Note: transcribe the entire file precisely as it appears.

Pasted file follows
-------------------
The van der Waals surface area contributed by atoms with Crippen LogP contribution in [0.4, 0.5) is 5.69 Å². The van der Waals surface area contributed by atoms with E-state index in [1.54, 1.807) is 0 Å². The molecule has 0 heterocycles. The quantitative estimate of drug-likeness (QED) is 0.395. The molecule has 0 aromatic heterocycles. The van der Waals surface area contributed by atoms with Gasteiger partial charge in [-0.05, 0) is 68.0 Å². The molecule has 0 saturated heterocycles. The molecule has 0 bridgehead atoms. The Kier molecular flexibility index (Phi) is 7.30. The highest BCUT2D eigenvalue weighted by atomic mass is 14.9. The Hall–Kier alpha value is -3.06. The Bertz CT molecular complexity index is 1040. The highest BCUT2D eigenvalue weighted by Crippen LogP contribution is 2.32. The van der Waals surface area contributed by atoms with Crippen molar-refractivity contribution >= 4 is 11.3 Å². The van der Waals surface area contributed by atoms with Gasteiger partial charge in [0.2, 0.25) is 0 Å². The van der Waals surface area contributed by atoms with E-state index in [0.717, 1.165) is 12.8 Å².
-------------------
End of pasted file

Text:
The van der Waals surface area contributed by atoms with Crippen LogP contribution in [0.4, 0.5) is 5.69 Å². The van der Waals surface area contributed by atoms with E-state index in [1.54, 1.807) is 0 Å². The molecule has 0 heterocycles. The quantitative estimate of drug-likeness (QED) is 0.395. The molecule has 0 aromatic heterocycles. The van der Waals surface area contributed by atoms with Gasteiger partial charge in [-0.05, 0) is 68.0 Å². The molecule has 0 saturated heterocycles. The molecule has 0 bridgehead atoms. The Kier molecular flexibility index (Phi) is 7.30. The highest BCUT2D eigenvalue weighted by atomic mass is 14.9. The Hall–Kier alpha value is -3.06. The Bertz CT molecular complexity index is 1040. The highest BCUT2D eigenvalue weighted by Crippen LogP contribution is 2.32. The van der Waals surface area contributed by atoms with Crippen molar-refractivity contribution >= 4 is 11.3 Å². The van der Waals surface area contributed by atoms with Gasteiger partial charge in [0.2, 0.25) is 0 Å². The van der Waals surface area contributed by atoms with E-state index in [0.717, 1.165) is 12.8 Å².